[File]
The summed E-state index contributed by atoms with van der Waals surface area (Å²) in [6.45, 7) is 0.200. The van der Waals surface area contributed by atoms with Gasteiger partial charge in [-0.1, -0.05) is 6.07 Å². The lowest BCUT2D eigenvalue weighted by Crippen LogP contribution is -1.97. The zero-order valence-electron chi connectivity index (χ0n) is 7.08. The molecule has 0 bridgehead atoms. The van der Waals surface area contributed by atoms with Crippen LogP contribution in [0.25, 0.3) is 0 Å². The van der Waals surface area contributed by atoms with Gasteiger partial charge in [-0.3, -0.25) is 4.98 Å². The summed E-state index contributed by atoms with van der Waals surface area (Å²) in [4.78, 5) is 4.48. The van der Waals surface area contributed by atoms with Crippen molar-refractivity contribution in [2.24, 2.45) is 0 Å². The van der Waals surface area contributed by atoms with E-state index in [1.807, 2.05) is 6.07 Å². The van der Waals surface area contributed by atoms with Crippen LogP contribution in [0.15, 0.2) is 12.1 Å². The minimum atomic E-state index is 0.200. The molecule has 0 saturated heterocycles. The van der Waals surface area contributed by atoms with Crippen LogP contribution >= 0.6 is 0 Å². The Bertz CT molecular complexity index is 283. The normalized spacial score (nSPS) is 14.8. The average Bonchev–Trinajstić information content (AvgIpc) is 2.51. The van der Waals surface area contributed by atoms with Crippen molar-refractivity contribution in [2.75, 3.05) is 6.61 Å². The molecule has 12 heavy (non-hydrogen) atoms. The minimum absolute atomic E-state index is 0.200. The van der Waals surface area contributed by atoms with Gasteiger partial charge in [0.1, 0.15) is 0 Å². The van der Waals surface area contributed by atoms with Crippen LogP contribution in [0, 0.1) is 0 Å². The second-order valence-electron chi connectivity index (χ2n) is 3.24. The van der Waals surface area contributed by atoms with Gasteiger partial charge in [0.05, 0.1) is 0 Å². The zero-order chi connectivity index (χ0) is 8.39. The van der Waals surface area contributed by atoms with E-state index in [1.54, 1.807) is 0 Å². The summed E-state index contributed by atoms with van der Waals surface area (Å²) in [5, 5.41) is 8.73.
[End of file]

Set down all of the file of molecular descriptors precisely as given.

The summed E-state index contributed by atoms with van der Waals surface area (Å²) in [6.45, 7) is 0.200. The van der Waals surface area contributed by atoms with Gasteiger partial charge in [-0.1, -0.05) is 6.07 Å². The lowest BCUT2D eigenvalue weighted by Crippen LogP contribution is -1.97. The zero-order valence-electron chi connectivity index (χ0n) is 7.08. The molecule has 0 bridgehead atoms. The van der Waals surface area contributed by atoms with Crippen LogP contribution in [0.25, 0.3) is 0 Å². The van der Waals surface area contributed by atoms with Gasteiger partial charge in [-0.3, -0.25) is 4.98 Å². The summed E-state index contributed by atoms with van der Waals surface area (Å²) in [4.78, 5) is 4.48. The van der Waals surface area contributed by atoms with Crippen molar-refractivity contribution in [2.24, 2.45) is 0 Å². The van der Waals surface area contributed by atoms with E-state index in [1.807, 2.05) is 6.07 Å². The van der Waals surface area contributed by atoms with Crippen LogP contribution in [0.15, 0.2) is 12.1 Å². The minimum atomic E-state index is 0.200. The molecule has 0 saturated heterocycles. The van der Waals surface area contributed by atoms with Crippen LogP contribution >= 0.6 is 0 Å². The Bertz CT molecular complexity index is 283. The normalized spacial score (nSPS) is 14.8. The average Bonchev–Trinajstić information content (AvgIpc) is 2.51. The van der Waals surface area contributed by atoms with Crippen molar-refractivity contribution in [2.75, 3.05) is 6.61 Å². The molecule has 12 heavy (non-hydrogen) atoms. The minimum absolute atomic E-state index is 0.200. The van der Waals surface area contributed by atoms with Gasteiger partial charge in [0.1, 0.15) is 0 Å². The van der Waals surface area contributed by atoms with Crippen LogP contribution in [0, 0.1) is 0 Å². The second-order valence-electron chi connectivity index (χ2n) is 3.24. The van der Waals surface area contributed by atoms with Gasteiger partial charge in [0.05, 0.1) is 0 Å². The zero-order chi connectivity index (χ0) is 8.39. The van der Waals surface area contributed by atoms with E-state index in [1.54, 1.807) is 0 Å². The summed E-state index contributed by atoms with van der Waals surface area (Å²) in [5, 5.41) is 8.73.